3. Orbital Decay: the dark side of a popular file downloading tool BY ARYEH GORETSKY POSTED 21 AUG 2013 AT 11:59AM [UPDATE: Popular file download site MajorGeeks has removed Orbit Downloader from their site. 2013-08-23 19:00 AG] Introduction Orbit Downloader by Innoshock is a popular file downloading add-on for web browsers, used not only to speed up the transfer of files over the Internet but also for its ability to download embedded videos from popular streaming video sites like YouTube. Figure 1 – Orbit Downloader Orbit Downloader has been around since at least 2006, and like many programs these days, is available for free. The developer, Innoshock, generates its revenue from bundled offers, such asOpenCandy, which is used to install third-party software as well as to display advertisements in order to generate revenue. This type of advertising arrangement is normal behavior these days and one of the things that ESET’s researchers regularly look at when determining whether or not a program is to be classified as a Potentially Unwanted Application (PUA). While that process is likewise fairly routine for ESET’s researchers, it is one which requires careful examination because the reasons for which programs may be classified as a PUA vary on a case-by-case basis. Criminals understand that computer users want to download files and streamed videos and have already begun to take advantage of the situation, as computer security researcher Graham Cluley noted in a post on his blog, “Is that YouTube Video Downloader browser plugin safe? Beware!“ What is unusual, though, is to see a popular utility containing additional code for performing Denial of Service (DoS) attacks, which is exactly what our threat researchers found during an otherwise routine examination of the Orbit Downloader software package. Given the age and the popularity of Orbit Downloader (it is listed as one of the top downloads in its category on several popular software web sites) this means that the program might be generating gigabits (or more) of network traffic, making it an effective tool for Distributed Denial of Service (DDoS) attacks. ESET identifies versions of Orbit Downloader containing this attack code as Win32/DDoS.Orbiter.A. Orbital Mechanics Sometime between the release of version (December 25, 2012) and version (January 10, 2013), an additional component was added to orbitdm.exe, the main executable module for Orbit Downloader. Here is what it does: When orbitdm.exe is run, it sends a HTTP GET request to Orbit Downloader’s server at. The server responds with two URLs containing further information: The first URL, named “url“, currently responds with the URL which points to the location of a Win32 PE DLL file that is silently downloaded by the software. So far, ESET’s researchers have seen more than a dozen different versions of this DLL file. The second URL, named “param“, initially responded with an URL oflanguage Several days ago, this switched to language For both URLs, the language variable was set to ENU for English, SKY for Slovak and so forth. The second URL, “param“, seems to generate a response via HTTP POST based on the language parameter sent to the server in Step 1. Most of the time the configuration files were not very interesting to look at, consisting of zero values such as: [update] begintime=00000000000000 endtime=00000000000000 We did, however, observe one interesting response that stood out: [update] url=http://www.kkk.com exclude= param=200 It is unclear to us why the Ku-Klux Clan’s web site was chosen, as no similar sites were seen during our monitoring. This may have simply been a test by the tool’s authors to verify it was working. This screenshot from a packet capture shows the HTTP GET requests from Orbit Downloader as it downloads the configuration file used to target the attack and the DLL used to perform them: Figure 2: example of HTTP GET requests Examination of the Win32 PE DLL by ESET’s researchers reveals an exported function with the nameSendHTTP which performs two actions: The first action is to download an obfuscated configuration file from containing a list of targets to attack. The second action is to perform the attack against the targets listed in the configuration file.Here is a screen shot showing one of the il.php configuration files: Figure 3: example of il.php file Once extracted, entries appear in the format of a URL, followed by an equal sign “=” and an IP address. Here are some entries from another il.php configuration file we examined: bbs1.tanglongs.com/2DClient_main.swf= tanglongs.com/static/script/jquery-1.7.1.min.js= The first portion of an entry, the URL, is the target of the DoS attack. The source IPs are randomly generated. In some instances, we downloaded blank il.php configuration files. This may have meant there were no current targets. Two types of attacks have been observed: If WinPcap is present, specially crafted TCP SYN packets are sent to the targeted machines on port 80, with random source IP addresses. This kind of denial of service attack is known as a SYN flood. It should be noted that WinPcap is a legitimate third-party tool bundled with many programs and is otherwise unrelated to this attack. If WinPcap is not present, TCP packets are sent containing an HTTP connection request on port 80 and UDP datagrams on port 53 to the targeted machines. These attacks, while basic, are effective due to their throughput: On a test computer in our lab with a gigabit Ethernet port, HTTP connection requests were sent at a rate of about 140,000 packets per second, with falsified source addresses largely appearing to come from IP ranges allocated to Vietnam. These blocks of IP addresses were hardcoded into the DLL file downloaded from ido.ipl, different ranges may have been used in the past, though, and could change in future versions of the DLL file. Orbit Eccentricity As mentioned above, the configuration file downloaded from Orbit Downloader’s server is encrypted to avoid casual examination. The first step is that files are encoded in base64, an encoding scheme most often used to send binary files as file attachments. After decoding, the data is then XORed with a fixed 32-character string. That 32-character string is actually the MD5 hash of a 9-character password that is hardcoded into the DLL file. After this operation, each pair of consecutive bytes areXORed together to generate a single byte of plaintext. While each download of the encrypted data from the server varies, the actual content, once converted to plaintext, has remained constant for considerably longer periods of time. Historical Orbits Looking through older versions of Orbit Downloader, it appears that the DoS functionality has been present for some time, if not actively used, in a program file named orbitnet.exe, and notorbitDM.exe like current version. Also, this older version downloaded its configuration file fromstatic.koramgame.com and not from the orbitdownloader.com domain. Curiously, the version of orbitnet.exe containing the DoS code (version does not appear to be bundled with any of the installation packages released by Orbit Downloader, although an older version,, appears to be distributed with the current version of Orbit Downloader, version, released May 2, 2013. Conclusion While we are just as puzzled as everyone else as to why this popular file downloading utility now contains remotely-updating DDoS functionality, we are taking action to protect ESET’s users from it. Beginning with virus signature database 8604, versions of Orbit Downloader with DoS functionality are detected by ESET’s software as Win32/DDoS.Orbiter.A. In the meantime, until Innoshock, the developer of Orbit Download explains this behavior and/or releases an updated version without this unwanted functionality, we recommend uninstalling this program and using a different file downloader. The following are the MD5 hashes of files analyzed in this article: 036b2f895fa1d64a1f1821ce9f61a56b 1896b319f5f5b101c028066c659c354e 1ce53a55317ae1f7eaef65b6241c66c8 28c22bac5621f058deb67ea9d7249de9 33544b3c3de8113847f8a676bbdf2db6 3988b798439e7d2deb03bb265cb9277a 3cbe133243e78e15445ad70fd33fc667 44d9dbe00e0396dbbac0efb3631bd8a1 809d5a4af232f08f88d315b116e47828 9e898210781061805844cc90cb77d3bd 9ef50486265891aff5542c3581934ab3 aaeb12d4b2498fb271d50fb31f4e1d5d bd80f4eec1246289d3d735d8d0c7a57e c21c7845b4f9510f9f18e4da284a5af5 d3a2438ee876a8780dfee73b8d266118 d8595fcc4ccbd7a742455ed30b156d69 e16366ee9ae1086bc86a719eaeebeb7b f76c4e8ebcc79aa16f4254ed219a2857 f99c2446ddaa5ee9ebaf2abbc70d4a94 I would like to thank my colleagues Daniel, David, Hugo, Jean-Ian, Peter and Pierre-Marc for their research and assistance with this article. Aryeh Goretsky, MVP, ZCSE Distinguished Researcher Author Aryeh Goretsky, We Live Security Source / Direct link to article
  4. The way Facebook Notes handles HTML image tags could could give an attacker the ability to launch distributed denial of service attacks against external sources, using the power of the massive network to amplify the attack. Facebook Notes is a sort of Tumblr-like internal blogging feature built into the world’s largest social network. It lets users write, edit, and publish content in excess of Facebook’s 63,206 character limit imposed on status updates. Facebook lets users embed various HTML tags into their notes. However, the way that Facebook processes <img> tags could present serious problems for the sources and hosts of those images. Independent researcher Chaman Thapa wrote onhis personal blog earlier this week that whenever an <img> tag is used in Facebook Notes, the social network crawls the image from the external server where it is stored and caches the image. He explains that Facebook only caches each image once, but the cached version can be bypassed using random get parameters – essentially tricking Facebook into thinking that one image is multiple images and causing the service to crawl the source of that single image as many times as there are random get parameters targeting it. Thapa claims that bigger files, like PDFs or videos, could amplify the attack. Given enough get requests, this could create a denial-of-service condition for the server hosting the image file being crawled. With limited computing resources, Thapa managed to generate 900 Mbps of outgoing traffic by compelling Facebook to crawl a 13 MB PDF file. Thapa claims that 12 of Facebook’s servers attempted to fetch the PDF file some 180,000 times. Thapa reported the bug to Facebook. At first, he said, the company misunderstood the vulnerability, thinking it could only cause a 404 error, and that such an error did not constitute a high-impact bug. After some back and forth between Thapa and Facebook’s security team, the social network eventually conceded that the bug does in fact exist. They also told Thapa that his bug did not qualify for a bug bounty payment because they had no intention of fixing it: “In the end, the conclusion is that there’s no real way to fix this that would stop ‘attacks’ against small consumer grade sites without also significantly degrading the overall functionality,” Thapa cites Facebook as having said. “Unfortunately, so-called ‘won’t fix’ items aren’t eligible under the bug bounty program, so there won’t be a reward for this issue.” The representative did however offer the following consolation to Thapa: “I want to acknowledge, however, both that I think your proposed attack is interesting/creative and that you clearly put a lot of work into researching and reporting the issue last month. That IS appreciated and we do hope that you’ll continue to submit any future security issues you find to the Facebook bug bounty program.” Thapa says he reported the bug to Facebook on March 3. The above correspondence took place on April 11. A Facebook spokesperson confirmed Thapa’s account of events to Threatpost. “We appreciated this report and discussed it at some length. Ultimately, we decided against making changes to avoid disrupting intended and desirable functions,” the spokesperson said. Thapa wrote that he is unsure about why Facebook is choosing not to fix his bug. A source with technical understanding of bugs like this one explained to Threatpost that if a site were to receive large amounts of traffic in this manner, rate-limiting or disabling based on the user agent would be an effective defense. “I’m not sure why they are not fixing this,” Thapa wrote. “Supporting dynamic links in image tags could be a problem and I’m not a big fan of it. I think a manual upload would satisfy the need of users if they want to have dynamically generated image on the notes.” Source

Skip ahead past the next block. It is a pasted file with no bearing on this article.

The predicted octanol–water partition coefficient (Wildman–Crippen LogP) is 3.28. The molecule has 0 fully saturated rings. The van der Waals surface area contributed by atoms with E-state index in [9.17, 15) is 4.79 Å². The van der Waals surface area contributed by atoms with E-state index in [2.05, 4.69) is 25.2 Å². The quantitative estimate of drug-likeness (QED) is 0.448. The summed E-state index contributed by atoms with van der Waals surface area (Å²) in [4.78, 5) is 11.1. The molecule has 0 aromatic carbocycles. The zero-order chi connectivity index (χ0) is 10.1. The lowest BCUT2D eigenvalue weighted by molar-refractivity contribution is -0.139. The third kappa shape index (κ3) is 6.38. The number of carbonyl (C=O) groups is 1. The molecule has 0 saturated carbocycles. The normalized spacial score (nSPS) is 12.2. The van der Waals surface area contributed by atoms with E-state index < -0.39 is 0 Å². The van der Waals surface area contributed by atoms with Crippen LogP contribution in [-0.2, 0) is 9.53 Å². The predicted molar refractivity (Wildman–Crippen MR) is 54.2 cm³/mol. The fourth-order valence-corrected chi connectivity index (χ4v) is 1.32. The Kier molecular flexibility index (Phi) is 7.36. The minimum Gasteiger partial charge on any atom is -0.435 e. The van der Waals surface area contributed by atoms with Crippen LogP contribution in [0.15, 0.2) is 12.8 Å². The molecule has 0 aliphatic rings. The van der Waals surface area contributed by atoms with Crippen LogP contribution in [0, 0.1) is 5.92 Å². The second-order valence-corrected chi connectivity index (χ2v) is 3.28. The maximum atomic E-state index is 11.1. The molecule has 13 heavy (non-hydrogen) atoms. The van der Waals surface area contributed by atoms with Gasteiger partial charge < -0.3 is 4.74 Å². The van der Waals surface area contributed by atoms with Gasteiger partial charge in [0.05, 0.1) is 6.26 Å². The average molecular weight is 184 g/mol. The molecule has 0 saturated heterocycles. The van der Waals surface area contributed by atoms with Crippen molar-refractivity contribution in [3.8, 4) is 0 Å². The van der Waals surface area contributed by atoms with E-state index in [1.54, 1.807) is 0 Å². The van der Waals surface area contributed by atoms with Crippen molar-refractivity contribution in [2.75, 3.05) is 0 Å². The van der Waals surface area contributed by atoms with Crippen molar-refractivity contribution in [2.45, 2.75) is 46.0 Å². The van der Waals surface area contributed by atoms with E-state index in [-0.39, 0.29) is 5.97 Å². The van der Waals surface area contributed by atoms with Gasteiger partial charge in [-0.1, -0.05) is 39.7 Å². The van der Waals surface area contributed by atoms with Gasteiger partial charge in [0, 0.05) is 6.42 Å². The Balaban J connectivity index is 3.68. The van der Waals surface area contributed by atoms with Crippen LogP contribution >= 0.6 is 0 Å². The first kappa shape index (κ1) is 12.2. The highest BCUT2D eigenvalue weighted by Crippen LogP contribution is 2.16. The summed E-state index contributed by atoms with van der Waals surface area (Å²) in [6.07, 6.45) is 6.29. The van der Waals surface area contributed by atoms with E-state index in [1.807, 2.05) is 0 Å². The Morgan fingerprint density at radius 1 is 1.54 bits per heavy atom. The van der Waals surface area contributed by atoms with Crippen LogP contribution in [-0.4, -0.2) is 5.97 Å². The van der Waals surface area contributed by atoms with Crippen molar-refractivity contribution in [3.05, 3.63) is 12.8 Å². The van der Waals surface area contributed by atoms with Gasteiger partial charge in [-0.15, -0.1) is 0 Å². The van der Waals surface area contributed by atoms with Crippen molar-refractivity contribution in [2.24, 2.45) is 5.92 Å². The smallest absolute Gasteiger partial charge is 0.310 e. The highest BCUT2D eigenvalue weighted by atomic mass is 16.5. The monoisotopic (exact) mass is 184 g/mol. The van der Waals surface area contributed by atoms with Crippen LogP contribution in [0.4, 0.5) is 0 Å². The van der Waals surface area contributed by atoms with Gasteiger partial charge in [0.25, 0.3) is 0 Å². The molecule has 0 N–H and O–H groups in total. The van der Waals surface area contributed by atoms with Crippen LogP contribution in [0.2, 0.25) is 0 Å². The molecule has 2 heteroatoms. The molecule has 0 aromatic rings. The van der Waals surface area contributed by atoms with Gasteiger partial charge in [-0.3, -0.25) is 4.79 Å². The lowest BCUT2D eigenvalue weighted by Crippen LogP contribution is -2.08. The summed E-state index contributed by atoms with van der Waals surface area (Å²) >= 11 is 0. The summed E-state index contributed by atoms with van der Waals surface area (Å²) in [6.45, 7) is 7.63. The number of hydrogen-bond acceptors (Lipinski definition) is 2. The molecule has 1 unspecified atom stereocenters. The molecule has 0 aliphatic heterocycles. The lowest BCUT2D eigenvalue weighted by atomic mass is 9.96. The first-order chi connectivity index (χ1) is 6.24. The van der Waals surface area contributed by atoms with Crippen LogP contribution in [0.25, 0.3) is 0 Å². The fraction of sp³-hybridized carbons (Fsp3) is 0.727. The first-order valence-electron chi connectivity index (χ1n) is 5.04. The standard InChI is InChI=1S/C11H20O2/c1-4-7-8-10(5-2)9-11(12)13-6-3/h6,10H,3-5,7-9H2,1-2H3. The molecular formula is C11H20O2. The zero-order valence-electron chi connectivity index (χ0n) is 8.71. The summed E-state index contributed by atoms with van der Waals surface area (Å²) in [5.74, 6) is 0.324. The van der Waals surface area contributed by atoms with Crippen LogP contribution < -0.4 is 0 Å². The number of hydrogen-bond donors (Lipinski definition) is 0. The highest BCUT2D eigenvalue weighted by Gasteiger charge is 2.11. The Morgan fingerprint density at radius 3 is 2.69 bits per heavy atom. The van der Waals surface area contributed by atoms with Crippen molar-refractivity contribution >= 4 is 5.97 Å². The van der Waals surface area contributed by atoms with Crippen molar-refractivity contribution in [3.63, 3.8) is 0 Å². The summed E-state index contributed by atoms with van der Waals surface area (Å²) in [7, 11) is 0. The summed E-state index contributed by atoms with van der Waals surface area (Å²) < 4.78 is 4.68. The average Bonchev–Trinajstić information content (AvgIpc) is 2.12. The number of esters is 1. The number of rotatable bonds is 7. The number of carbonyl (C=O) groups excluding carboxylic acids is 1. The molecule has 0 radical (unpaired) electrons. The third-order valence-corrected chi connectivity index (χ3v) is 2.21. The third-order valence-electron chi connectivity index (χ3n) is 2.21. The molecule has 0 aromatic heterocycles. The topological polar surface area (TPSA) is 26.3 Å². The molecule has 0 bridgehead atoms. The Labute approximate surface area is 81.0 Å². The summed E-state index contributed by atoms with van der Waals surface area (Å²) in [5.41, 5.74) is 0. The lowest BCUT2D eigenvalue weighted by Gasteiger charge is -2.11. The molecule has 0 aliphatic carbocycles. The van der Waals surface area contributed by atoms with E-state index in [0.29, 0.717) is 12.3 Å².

5. PointDNS says most of its DNS servers are online again after a massive DDoS attack late last week took down the service provider. A post on the company’s Twitter account on Friday said the provider was adding nameservers and working with network providers to restore service to its customers. Many of those same customers took to social media complaining about downtime and unavailability of their own websites and services. According to its website, PointDNS services more than 220,000 domains worldwide. Earlier today, a post from parent company Copper.io said services were “back to normal.” This was the second large attack against a DNS provider in the last two weeks. On April 30,UltraDNA mitigated a DDoS attack that kept most of its customers offline for the better part of a day. The SANS Institute’s Internet Storm Center said the attack peaked at 100 Gbps against one of UltraDNS’ customers. The attack resulted in latency issues for other UltraDNS customers. Last week, Incapsula, a cloud-based application delivery company that also sells security services, said it fought back a 25 million packets per second DDoS attack and that many of the DNS queries held non-spoofed IP data. This stands in contrast to many other massive DDoS attacks of late, in particular reflection or amplification attacks, that rely on spoofed addresses to send massive quantities of bad traffic at a target. The Incapsula-mitigated attack was traced back to IP addresses belonging to a pair of DDoS protection services, which are designed for high-capacity traffic management, Incapsula said. Hackers can take advantage of this to pull off DDoS attacks without amplification. These latest attacks, meanwhile, continue a trend of volumetric DDoS attacks reaching new heights. A recent report from Arbor Networks said the provider has already tracked more than 70 DDoS attacks that topped 100 Gbps or more of malicious traffic. The largest on record reached between 325 Gbps and 400 Gbps of traffic. Almost all of these attacks rely on DNS reflection or a growing number on network time protocol amplification attacks. In both cases, IP addresses are spoofed as the target, and massive amounts of traffic is sent their way at no cost to the attacker. US-CERT issued an advisory in January warning companies that hackers were exploiting NTP vulnerabilities to flood networks with UDP traffic. NTP servers are publicly available machines used to synchronize computer clocks. With NTP amplification attacks, hackers exploit the MON_GETLIST feature in NTP servers, which returns the IP address of the last 600 machines interacting with an NTP server. Monlists are a classic set-and-forget feature and are vulnerable to hackers makingforged REQ_MON_GETLIST requests enabling traffic amplification. With DNS amplification attacks, attackers take advantage of any number of the 28 million open DNS resolvers on the Internet to launch large-scale DDoS attacks. The motivations are varied. Ideological hackers use them to take down services in protest, while profit-motivated criminals can use DDoS as a cover for intellectual property theft and financial fraud. Source